By now, most of you probably know that the great crime fiction author Elmore Leonard died yesterday, at the age of 87. The obits and tributes are pouring in, including those from CNN, the Los Angeles Times, and the New York Times, and there will be plenty more to come. You can also listen to two half-hour-long interviews he had with Don Swaim at the CBS Radio studio in New York, talking about his life, his career, and his books.
Janet Rudolph, edtior of Mystery Readers Journal, put out a call for submissions for an upcoming themed issue, "Murder in Transit." If you have written a mystery that involves transportation—boats, autos, trains, planes, hot air balloons, etc—in some way, consider writing an author! author! essay (first person, 500-1500 words). The deadline is September 15. For more information, check out the journal's website.
The featured poem at the 5-2 this week is "High School Memory" by Casey Zella Moir, while the featured pulp of the week at Beat to a Pulp is "Verbal Warning" from Stephen D. Rogers.
Couldn't make it to St. Hilda's Crime and Mystery Conference in the UK this year? Ayo Onatade over at Shots Magazine has a very nice recap of last Saturday's festivities, including PD James, Frances Fyfield, Martin Edwards, Peter Robinson, Andrew Taylor and Val McDermid.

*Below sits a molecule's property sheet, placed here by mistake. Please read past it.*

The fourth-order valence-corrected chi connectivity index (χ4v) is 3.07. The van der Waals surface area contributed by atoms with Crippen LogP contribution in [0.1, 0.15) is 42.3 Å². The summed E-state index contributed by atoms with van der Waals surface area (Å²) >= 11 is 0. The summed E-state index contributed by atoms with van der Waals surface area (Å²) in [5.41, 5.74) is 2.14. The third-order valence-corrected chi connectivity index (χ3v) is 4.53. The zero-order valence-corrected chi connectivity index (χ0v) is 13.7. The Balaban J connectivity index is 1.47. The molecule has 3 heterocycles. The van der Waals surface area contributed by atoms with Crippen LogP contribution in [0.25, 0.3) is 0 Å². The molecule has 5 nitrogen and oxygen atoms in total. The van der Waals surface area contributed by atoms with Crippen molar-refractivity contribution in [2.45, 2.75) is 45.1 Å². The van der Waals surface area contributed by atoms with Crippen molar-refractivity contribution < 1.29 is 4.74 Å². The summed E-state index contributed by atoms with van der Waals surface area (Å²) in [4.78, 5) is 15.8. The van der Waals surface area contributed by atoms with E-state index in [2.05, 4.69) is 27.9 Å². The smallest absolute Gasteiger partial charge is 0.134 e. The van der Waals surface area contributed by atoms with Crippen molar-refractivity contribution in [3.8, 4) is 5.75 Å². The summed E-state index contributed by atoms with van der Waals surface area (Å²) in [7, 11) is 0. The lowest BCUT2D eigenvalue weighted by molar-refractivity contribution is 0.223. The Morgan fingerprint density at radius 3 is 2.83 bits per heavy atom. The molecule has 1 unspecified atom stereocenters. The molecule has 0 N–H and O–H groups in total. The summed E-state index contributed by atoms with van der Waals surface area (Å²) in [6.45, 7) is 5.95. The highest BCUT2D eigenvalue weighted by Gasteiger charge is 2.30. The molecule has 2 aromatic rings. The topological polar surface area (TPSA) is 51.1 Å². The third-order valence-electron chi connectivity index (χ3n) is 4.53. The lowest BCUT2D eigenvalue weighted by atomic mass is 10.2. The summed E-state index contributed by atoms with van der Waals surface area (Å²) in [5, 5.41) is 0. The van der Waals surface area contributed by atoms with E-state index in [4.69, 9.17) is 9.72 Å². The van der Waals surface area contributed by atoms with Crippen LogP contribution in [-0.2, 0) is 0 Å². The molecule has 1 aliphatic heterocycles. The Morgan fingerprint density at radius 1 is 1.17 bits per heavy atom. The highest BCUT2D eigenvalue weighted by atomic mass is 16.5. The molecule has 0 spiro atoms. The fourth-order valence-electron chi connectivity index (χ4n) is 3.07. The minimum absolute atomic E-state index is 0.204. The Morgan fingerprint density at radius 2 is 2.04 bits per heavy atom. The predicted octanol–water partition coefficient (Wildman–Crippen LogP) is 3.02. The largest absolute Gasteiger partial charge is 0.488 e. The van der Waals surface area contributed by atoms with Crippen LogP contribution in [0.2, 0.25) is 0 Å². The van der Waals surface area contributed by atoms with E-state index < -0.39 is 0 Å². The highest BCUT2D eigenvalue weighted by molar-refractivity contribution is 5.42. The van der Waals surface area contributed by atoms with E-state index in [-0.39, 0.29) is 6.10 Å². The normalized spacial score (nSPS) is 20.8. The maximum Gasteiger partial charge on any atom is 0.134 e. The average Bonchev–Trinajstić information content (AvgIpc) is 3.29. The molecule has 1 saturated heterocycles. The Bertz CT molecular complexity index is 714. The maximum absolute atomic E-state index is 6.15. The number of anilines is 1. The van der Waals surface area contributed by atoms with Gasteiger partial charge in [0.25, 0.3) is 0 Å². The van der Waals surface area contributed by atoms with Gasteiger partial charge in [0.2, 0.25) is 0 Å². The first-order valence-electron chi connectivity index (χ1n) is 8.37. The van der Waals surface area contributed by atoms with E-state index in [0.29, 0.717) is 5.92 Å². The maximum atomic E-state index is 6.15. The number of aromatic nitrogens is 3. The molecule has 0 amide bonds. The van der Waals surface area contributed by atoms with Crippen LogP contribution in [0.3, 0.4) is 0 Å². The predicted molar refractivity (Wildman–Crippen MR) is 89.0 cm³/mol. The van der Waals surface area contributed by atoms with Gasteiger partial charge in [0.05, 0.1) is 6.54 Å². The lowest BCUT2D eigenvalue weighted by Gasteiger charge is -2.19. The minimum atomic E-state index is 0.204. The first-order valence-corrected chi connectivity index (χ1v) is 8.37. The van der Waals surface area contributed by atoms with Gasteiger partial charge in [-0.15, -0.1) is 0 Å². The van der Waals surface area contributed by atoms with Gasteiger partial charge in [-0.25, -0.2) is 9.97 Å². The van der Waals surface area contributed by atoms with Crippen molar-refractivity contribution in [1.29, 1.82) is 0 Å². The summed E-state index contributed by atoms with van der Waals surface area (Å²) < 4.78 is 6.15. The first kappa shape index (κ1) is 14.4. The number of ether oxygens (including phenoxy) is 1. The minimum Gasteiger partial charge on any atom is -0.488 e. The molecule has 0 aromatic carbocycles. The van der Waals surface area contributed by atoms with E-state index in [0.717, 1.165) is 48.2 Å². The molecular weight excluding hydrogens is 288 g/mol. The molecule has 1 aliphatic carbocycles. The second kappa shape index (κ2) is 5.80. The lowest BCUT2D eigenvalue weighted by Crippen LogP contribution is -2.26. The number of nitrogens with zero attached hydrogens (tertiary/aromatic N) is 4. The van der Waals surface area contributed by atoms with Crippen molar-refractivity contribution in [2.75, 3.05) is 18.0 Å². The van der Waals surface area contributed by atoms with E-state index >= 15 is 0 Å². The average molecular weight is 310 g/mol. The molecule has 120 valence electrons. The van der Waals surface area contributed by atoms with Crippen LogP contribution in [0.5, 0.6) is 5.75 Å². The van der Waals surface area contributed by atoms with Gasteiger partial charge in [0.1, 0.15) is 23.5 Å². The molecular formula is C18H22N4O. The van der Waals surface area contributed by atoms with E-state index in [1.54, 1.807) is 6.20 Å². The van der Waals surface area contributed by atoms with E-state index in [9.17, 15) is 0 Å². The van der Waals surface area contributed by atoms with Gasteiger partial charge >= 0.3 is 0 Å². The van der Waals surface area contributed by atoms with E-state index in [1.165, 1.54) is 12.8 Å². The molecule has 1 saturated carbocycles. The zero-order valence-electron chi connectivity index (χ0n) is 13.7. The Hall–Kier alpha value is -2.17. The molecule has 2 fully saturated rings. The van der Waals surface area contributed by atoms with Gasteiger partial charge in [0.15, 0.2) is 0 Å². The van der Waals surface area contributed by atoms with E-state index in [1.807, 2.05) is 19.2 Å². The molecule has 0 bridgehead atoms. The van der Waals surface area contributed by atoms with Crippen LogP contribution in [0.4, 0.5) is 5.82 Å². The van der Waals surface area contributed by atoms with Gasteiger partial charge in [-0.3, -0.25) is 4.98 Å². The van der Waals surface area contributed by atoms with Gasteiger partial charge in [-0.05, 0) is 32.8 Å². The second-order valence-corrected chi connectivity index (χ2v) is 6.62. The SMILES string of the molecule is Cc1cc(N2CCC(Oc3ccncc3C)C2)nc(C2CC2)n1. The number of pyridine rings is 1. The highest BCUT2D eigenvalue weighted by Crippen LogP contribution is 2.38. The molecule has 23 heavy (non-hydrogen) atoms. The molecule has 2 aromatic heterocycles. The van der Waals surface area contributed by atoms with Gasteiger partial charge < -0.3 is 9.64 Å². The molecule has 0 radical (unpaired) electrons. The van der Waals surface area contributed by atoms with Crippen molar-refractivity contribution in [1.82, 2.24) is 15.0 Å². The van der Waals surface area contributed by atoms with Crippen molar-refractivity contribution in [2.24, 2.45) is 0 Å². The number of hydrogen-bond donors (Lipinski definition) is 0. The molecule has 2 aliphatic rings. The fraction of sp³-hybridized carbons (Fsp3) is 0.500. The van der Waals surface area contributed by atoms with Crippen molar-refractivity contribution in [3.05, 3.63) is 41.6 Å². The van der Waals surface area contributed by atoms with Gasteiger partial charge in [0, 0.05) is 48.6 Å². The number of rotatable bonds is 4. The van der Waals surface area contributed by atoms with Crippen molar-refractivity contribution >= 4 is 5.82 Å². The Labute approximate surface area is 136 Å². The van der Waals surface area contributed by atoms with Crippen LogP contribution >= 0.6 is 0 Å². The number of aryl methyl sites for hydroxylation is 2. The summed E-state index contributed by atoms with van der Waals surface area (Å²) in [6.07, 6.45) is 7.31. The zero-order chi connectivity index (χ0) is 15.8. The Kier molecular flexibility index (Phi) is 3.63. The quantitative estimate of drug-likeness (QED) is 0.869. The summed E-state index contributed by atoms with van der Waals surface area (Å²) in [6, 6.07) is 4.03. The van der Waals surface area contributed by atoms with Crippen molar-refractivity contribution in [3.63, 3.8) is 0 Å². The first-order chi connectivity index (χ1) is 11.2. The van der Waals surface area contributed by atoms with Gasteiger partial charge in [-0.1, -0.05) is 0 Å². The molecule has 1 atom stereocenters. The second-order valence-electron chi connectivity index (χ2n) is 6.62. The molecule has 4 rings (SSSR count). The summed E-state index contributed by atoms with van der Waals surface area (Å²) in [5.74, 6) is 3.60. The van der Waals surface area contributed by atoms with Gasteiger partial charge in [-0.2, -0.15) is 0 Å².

Hopefully, you're headed for Boucheron 2013 in Albany, which is less than a month away. The schedule was posted last week (on the website or as a PDF) and is packed with enough authorial starpower and intriguing panels to make your head do an Exorcist head spin.
The Q&A roundup this week includes authors Chuck Wendig (who also runs the Terrible Minds blog) and Stephen Blackmoore who visited Whack Magazine for a tongue-firmly-in-cheek interview to answer the kind of sexist questions normally targeted at women; and Dorothy Cannell, best known for her lighthearted traditional mysteries featuring Ellie Haskell and her husband Ben, chats with the Maine Crime Writers. Ed Gorman also has a couple of "Pro-Files" on his website, with Dave Zeltserman and Libby Fischer Hellman.
Another reason to wish we had more extensive train service in the U.S.: UK train operator Virgin Trains is planning a series of highspeed book signings. Travellers will be informed over the on-board announcement system and invited to buy a book before meeting authors including Scandinavian crime writer Jo Nesbo in a book-signing car. Fans can check out schedules via the train company's Facebook page.